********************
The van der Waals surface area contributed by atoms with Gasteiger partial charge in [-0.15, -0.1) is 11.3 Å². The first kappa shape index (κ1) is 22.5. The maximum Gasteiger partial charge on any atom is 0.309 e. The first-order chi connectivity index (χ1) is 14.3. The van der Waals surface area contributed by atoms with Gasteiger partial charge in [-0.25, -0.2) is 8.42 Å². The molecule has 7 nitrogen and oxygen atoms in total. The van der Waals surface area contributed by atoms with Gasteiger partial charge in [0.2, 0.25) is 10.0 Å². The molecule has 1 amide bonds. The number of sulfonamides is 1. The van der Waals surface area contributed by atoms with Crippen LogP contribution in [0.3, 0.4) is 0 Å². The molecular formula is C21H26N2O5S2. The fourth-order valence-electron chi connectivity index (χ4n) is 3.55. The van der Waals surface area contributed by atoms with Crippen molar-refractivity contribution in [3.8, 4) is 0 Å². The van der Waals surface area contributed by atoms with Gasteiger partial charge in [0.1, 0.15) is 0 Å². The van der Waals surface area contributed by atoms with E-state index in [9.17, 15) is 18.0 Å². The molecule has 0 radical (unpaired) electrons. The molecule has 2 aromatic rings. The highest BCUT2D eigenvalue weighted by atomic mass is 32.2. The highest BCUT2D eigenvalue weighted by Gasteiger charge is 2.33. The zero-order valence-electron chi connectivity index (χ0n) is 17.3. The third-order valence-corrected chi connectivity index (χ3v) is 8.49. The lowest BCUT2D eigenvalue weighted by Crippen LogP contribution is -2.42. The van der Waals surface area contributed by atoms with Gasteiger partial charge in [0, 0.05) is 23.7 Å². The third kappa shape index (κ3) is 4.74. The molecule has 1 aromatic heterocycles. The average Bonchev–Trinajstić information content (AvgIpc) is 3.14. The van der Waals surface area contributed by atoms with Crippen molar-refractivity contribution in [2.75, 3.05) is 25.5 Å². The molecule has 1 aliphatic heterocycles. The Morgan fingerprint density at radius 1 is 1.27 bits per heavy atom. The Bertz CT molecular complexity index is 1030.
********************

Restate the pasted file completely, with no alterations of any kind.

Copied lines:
The van der Waals surface area contributed by atoms with Gasteiger partial charge in [-0.15, -0.1) is 11.3 Å². The first kappa shape index (κ1) is 22.5. The maximum Gasteiger partial charge on any atom is 0.309 e. The first-order chi connectivity index (χ1) is 14.3. The van der Waals surface area contributed by atoms with Gasteiger partial charge in [-0.25, -0.2) is 8.42 Å². The molecule has 7 nitrogen and oxygen atoms in total. The van der Waals surface area contributed by atoms with Gasteiger partial charge in [0.2, 0.25) is 10.0 Å². The molecule has 1 amide bonds. The number of sulfonamides is 1. The van der Waals surface area contributed by atoms with Crippen LogP contribution in [0.3, 0.4) is 0 Å². The molecular formula is C21H26N2O5S2. The fourth-order valence-electron chi connectivity index (χ4n) is 3.55. The van der Waals surface area contributed by atoms with Crippen molar-refractivity contribution in [3.8, 4) is 0 Å². The van der Waals surface area contributed by atoms with Gasteiger partial charge in [0.1, 0.15) is 0 Å². The van der Waals surface area contributed by atoms with E-state index in [9.17, 15) is 18.0 Å². The molecule has 0 radical (unpaired) electrons. The molecule has 2 aromatic rings. The highest BCUT2D eigenvalue weighted by atomic mass is 32.2. The highest BCUT2D eigenvalue weighted by Gasteiger charge is 2.33. The zero-order valence-electron chi connectivity index (χ0n) is 17.3. The third-order valence-corrected chi connectivity index (χ3v) is 8.49. The lowest BCUT2D eigenvalue weighted by Crippen LogP contribution is -2.42. The van der Waals surface area contributed by atoms with Gasteiger partial charge in [0, 0.05) is 23.7 Å². The third kappa shape index (κ3) is 4.74. The molecule has 1 aromatic heterocycles. The average Bonchev–Trinajstić information content (AvgIpc) is 3.14. The van der Waals surface area contributed by atoms with Crippen molar-refractivity contribution in [2.75, 3.05) is 25.5 Å². The molecule has 1 aliphatic heterocycles. The Morgan fingerprint density at radius 1 is 1.27 bits per heavy atom. The Bertz CT molecular complexity index is 1030.